GST Implementation: Rather Seeks Safeguards For JK’s Constitutional Guarantees

GST Implementation: Rather Seeks Safeguards For JK’s Constitutional Guarantees

28 January 2013
Rising Kashmir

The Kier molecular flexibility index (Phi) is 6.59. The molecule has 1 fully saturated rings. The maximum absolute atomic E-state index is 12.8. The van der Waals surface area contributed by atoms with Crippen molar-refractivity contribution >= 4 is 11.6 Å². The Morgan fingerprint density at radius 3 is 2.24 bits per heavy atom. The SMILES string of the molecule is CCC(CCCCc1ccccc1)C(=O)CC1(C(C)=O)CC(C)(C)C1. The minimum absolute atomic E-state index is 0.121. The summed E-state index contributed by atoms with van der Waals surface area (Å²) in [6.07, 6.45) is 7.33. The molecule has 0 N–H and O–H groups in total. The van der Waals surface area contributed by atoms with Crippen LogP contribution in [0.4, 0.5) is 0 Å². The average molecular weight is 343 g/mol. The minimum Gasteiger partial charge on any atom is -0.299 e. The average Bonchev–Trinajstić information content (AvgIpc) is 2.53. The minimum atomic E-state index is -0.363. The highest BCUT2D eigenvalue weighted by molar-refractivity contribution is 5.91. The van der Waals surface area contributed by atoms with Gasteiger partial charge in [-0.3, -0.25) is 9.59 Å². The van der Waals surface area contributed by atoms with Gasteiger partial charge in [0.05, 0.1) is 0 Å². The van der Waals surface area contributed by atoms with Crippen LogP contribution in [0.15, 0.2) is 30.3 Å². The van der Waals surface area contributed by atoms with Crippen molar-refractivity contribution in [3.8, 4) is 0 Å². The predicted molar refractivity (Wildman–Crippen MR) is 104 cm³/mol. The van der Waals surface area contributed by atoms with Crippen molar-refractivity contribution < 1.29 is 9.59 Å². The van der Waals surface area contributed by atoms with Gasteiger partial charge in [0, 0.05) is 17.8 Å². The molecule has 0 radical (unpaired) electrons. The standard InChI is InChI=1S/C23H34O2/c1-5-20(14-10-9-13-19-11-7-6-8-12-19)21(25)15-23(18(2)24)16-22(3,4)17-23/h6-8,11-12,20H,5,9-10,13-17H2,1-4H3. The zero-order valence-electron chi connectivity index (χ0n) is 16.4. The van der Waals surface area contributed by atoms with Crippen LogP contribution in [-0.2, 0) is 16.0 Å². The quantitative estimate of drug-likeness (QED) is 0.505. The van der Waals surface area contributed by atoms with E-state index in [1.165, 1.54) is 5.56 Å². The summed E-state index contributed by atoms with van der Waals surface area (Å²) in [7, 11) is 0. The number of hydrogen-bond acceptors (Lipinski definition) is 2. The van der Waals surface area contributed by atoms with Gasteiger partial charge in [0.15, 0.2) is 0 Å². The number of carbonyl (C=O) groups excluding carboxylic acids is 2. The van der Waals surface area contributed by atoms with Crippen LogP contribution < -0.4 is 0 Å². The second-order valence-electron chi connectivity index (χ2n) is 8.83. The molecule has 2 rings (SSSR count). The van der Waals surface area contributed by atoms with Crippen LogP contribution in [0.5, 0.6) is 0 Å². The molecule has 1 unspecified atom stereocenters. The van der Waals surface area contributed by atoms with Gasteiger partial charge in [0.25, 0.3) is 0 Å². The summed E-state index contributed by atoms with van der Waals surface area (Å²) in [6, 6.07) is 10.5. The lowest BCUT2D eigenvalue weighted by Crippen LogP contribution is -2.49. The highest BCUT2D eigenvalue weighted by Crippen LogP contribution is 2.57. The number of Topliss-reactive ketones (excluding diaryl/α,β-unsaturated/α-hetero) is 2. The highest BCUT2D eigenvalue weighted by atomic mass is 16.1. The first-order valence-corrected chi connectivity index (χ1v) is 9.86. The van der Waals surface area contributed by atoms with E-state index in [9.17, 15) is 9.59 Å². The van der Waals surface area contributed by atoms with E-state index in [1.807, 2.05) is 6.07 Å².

Bhubaneswar,: Finance Minister Abdur Rahim Rather Monday asked Empowered Committee of State Finance Ministers on proposed GST not to ignore constitutionally guaranteed special status of Jammu & Kashmir while finalizing its recommendations. While addressing crucial meeting of Empowered Committee (EC) of Finance Ministers convened in Bhubneshwer, Odhisa today to finalize roadmap for implementation of Goods and Services Tax (GST) regime in India, Rather sought incorporation of suitable provisions in the proposed Article 279-A and Article 279 B to provide safeguards to J&K’s constitutional position. “It was glad to note that committee on GST Design has recognized constitutional position of J&K on this count and have recommended that in clause 4 of Article 279–A, a special scheme for Northern Eastern State and Jammu and Kashmir should be allowed.” He said division of powers between Union of India and J&K State is not at the same footing as it is in respect of other States. “J&K enjoys a special status under the Constitution of India and its constitutional relationship with Union of India is governed by Article 370.” He said the division of legislative powers between the Union of India and the State of Jammu & Kashmir is governed by Article 370 of the Constitution of India, read with Articles 245, 246 and 248 thereof, as applicable to the State. “In its original form, Article 370 of the Constitution did not provide for the application of Part XI of the Constitution, relating to the State Centre relations, including the Seventh Schedule, to the State of Jammu and Kashmir. However, by virtue of the Constitution (Application to Jammu & Kashmir) Order, 1954, as amended from time to time, various provisions of the Constitution of India, including Part XI, were extended to Jammu and Kashmir, with or without modifications. This arrangement empowers the State Legislature with exclusive legislative competence on certain matters, which in case of the other States of the Union, vests with the Parliament. Unlike other States, the residuary powers of legislation also vest in the State Legislature of Jammu & Kashmir. Thus, the powers to be exercised by the Union in relation to the State of Jammu and Kashmir are restricted to the subjects in the Union List and the Concurrent List, as applicable to the State. It is further amplified under section 5 of the Constitution of Jammu and Kashmir in terms whereof the executive and legislative powers of the State extend to all matters except those in respect of which Parliament has power to make laws for the State under the Constitution of India. Further, the proviso to Article 368 of the Constitution of India also lays down that no such amendment to the Constitution of India shall have effect in relation to the State of Jammu and Kashmir, unless applied by the order of the President under clause (1) of Article 370. Accordingly, the executive and legislative powers of the State extend to all matters except those with respect to which Parliament has power to make laws for the State under the provisions of the Constitution of India, as applicable to State of Jammu and Kashmir. Parliament’s power of taxing the sale and purchase of goods or the consignment of goods in respect of J&K State is restricted to the sale, purchase or consignment of goods in the course of Inter-State trade and commerce. The power to impose or levy tax on the sale or purchase of goods within the State or tax on the entry of goods is within the competence of the State Legislature. In the backdrop of the said constitutional position, Entry 92C of the Union List empowering the Parliament to levy taxes on services, inserted by the Constitution (Eighty –Eighth Amendment) Act, 2003 is not applicable to the State of Jammu and Kashmir. Therefore, the power to levy tax on services is still within the exclusive legislative competence of the State Legislature, so far as our State is concerned. It is in this context that the State Legislature extended the ambit of tax on services and a number of services were brought under the provisions of the Jammu & Kashmir General Sales Tax Act, 1962, by amplifying the definition of goods to cover services as well,” he said. “With the implementation of GST regime, the position of J&K would be entirely different as compared to other States of India. All other States would be surrendering exclusive authority to tax goods and, in turn, get the additional authority to tax hither to out of bound ‘service sector’. On the contrary, J&K, being already competent to tax goods as well as services, unlike other States, would not get any additional authority except a share from the central divisible pool,” Rather said. He said before moving forward to firm up Model GST Act and IGST Act, today’s meeting will, besides, recommending implementation of two-Committees, will also bridge all gaps which they have not been able to fill at their level including proposed Dual Integrated Model of GST and CST compensation, which has remained irritant between the States and India. “This will be a step forward to remove mutual trust deficit and will facilitate introduction of GST.” “It is therefore, necessary that before the finalization of its recommendations on the Constitutional (115th Amendment) Bill 2011, the constitutionally guaranteed special status of the Jammu & Kashmir is not ignored by the Empowered Committee of State Finance Ministers,” he added. The EC of the State Finance Ministers was chaired by its Chairman Sushil Kumar Modi, who is also Deputy Chief Minister and Finance Minister of Bihar and attended by the Finance Ministers of different states of the India.